that satisfy (1) and (2) is a quasi-tower, and let's call the smallest cardinality that can have such a family.

We obviously have .

What seems to be the difficult part in order to prove that

Is it or is it ? Are they both difficult?

If we have one of the two results, we can get rid of conditions that could be difficult to handle with. never the less, there is nothing to lose by having one of the two results…

]]>if there exists such that is greater integer than for all .

Sorry for these notation mistakes! (I'm going to continue these attempt and ideas on mathOverflow, with the same surname, then I will post it here, when I'll be sure that it is correct and relevant!)

I hope I'll get something nice to bring and then bring kind of a compensation for all these inaccuracies, in contrast with the smart behavior and of the high quality of other interventions !

]]>Let’s take a generalization of the problem and figure out when it is simple the cases that we can solve.

Let be a quasi-ordered relation on , such that is thinner than .

For any , we write , or if and . We also write for any , .

We say that has no o-intersection if that it has the o-intersection property (o-ip) if for any finite set , we have not equal to . We say that is o-saturated if it has the oip and no o-intersection. And we say that is a o-total if for any we have or .Let's call resp. ) the smallest ordinal such that there exists a o-saturated set ( resp. o-saturated and o-total) indexed by ordinals lower than .

We can ask our self whether …

We can say that and , and we hope to prove that they are equal.

We can also obviously notice that .

We can also state that the equality holds, for any such that , any has the x-ip. Because we can use the argument of the main comment which is precisely : https://gowers.wordpress.com/2017/09/19/two-infinities-that-are-surprisingly-equal/#comment-203713.

Let's then give an example of such a quasi order. Still calling the increasing injection from , we'll say that if there exists such that for all .

We can see that and , We can

call this (***) then make two statement :

The first one is that $t_{fct}=p_{fct}$.

(because (***) leads that any has the fct.ip. and we just said that the equality holds in that case)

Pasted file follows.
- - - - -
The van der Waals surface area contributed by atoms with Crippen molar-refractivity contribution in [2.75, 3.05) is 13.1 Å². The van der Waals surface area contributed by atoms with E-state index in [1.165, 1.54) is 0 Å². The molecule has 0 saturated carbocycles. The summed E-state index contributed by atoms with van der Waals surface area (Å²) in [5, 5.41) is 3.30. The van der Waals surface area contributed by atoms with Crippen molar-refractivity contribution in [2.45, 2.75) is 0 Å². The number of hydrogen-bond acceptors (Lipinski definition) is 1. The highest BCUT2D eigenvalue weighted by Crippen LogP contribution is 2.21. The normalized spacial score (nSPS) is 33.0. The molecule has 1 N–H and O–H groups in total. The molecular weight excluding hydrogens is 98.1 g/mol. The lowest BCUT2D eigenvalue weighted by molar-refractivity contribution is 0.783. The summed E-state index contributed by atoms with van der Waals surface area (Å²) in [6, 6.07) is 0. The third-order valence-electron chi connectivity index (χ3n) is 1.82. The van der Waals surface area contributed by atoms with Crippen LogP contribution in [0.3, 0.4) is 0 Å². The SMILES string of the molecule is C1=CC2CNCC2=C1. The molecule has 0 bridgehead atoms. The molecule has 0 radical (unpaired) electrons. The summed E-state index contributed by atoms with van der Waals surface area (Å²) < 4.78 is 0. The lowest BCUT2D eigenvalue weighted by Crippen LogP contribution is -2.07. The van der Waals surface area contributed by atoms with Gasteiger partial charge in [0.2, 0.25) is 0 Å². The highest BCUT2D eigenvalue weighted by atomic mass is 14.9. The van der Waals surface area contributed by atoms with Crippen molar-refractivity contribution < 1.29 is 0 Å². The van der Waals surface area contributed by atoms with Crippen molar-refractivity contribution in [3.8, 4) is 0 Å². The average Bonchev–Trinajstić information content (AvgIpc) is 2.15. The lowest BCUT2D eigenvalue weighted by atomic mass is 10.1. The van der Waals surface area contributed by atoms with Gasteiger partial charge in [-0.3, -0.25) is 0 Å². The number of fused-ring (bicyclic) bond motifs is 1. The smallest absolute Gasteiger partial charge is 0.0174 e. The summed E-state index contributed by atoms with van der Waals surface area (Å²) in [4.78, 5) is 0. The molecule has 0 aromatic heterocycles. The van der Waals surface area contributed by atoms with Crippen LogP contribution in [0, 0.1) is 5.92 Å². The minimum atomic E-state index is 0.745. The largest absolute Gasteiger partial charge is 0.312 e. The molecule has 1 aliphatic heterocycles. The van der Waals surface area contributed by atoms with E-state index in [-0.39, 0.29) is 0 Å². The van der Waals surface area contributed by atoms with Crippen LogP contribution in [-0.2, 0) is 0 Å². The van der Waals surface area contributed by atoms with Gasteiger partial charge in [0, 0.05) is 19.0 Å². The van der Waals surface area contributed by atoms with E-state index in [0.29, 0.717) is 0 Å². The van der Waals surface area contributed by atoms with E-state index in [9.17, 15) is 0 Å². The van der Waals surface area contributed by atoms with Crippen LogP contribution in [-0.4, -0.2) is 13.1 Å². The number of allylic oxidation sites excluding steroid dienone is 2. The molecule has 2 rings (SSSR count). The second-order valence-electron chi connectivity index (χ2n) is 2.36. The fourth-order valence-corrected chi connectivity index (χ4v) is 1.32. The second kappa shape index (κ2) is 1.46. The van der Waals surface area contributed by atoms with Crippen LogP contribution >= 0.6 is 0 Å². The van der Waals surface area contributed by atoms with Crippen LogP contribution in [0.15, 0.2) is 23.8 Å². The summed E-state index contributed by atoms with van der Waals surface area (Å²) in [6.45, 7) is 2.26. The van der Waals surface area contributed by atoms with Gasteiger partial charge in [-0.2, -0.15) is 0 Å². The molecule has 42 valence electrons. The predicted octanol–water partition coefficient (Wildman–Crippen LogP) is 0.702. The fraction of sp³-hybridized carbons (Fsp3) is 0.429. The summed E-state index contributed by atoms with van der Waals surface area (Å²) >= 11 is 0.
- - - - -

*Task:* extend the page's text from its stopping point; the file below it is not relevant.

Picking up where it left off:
the second statement is that $t_{fct}$ is not smaller than $t=t_f$. Indeed we can then use the argument here : https://gowers.wordpress.com/2017/09/19/two-infinities-that-are-surprisingly-equal/#comment-203534

(***) assure us that the "composition tower" has no fct-intersection witch is stronger then having no f-intersection. For the same reason of strength, we have the obvious opposite inclusion and we then have .

We can also build an intermediate strongly quasi-order that we can call , (for "translation") : if and only if there exists such that . We can see easily that :

(by choosing fine representative element of a tr-tower : = total family indexed by ordinals that extend )

We then have :

lower or equal to lower or equal to (+++)

This make the hope of picking a fct-tower (then a f-tower with the -argument) into a little bit more concrete than before these obervations… because we can suppose that is only when , and is a limit ordinal…

(+++) also show that

is equivelent to

Witch is a translation of the problem in a context of classes closed "up-to translation" (like fct and tr) – note that the composition is compatible with both tr-equivalence and fct-equivalence)

It might also be interesting to get other quasi order, by making an eventually non-empty f-intersection empty by some quotient, and consider a digressing family of such quasi order…

It could also be instructive to build , quasi-order where .

]]>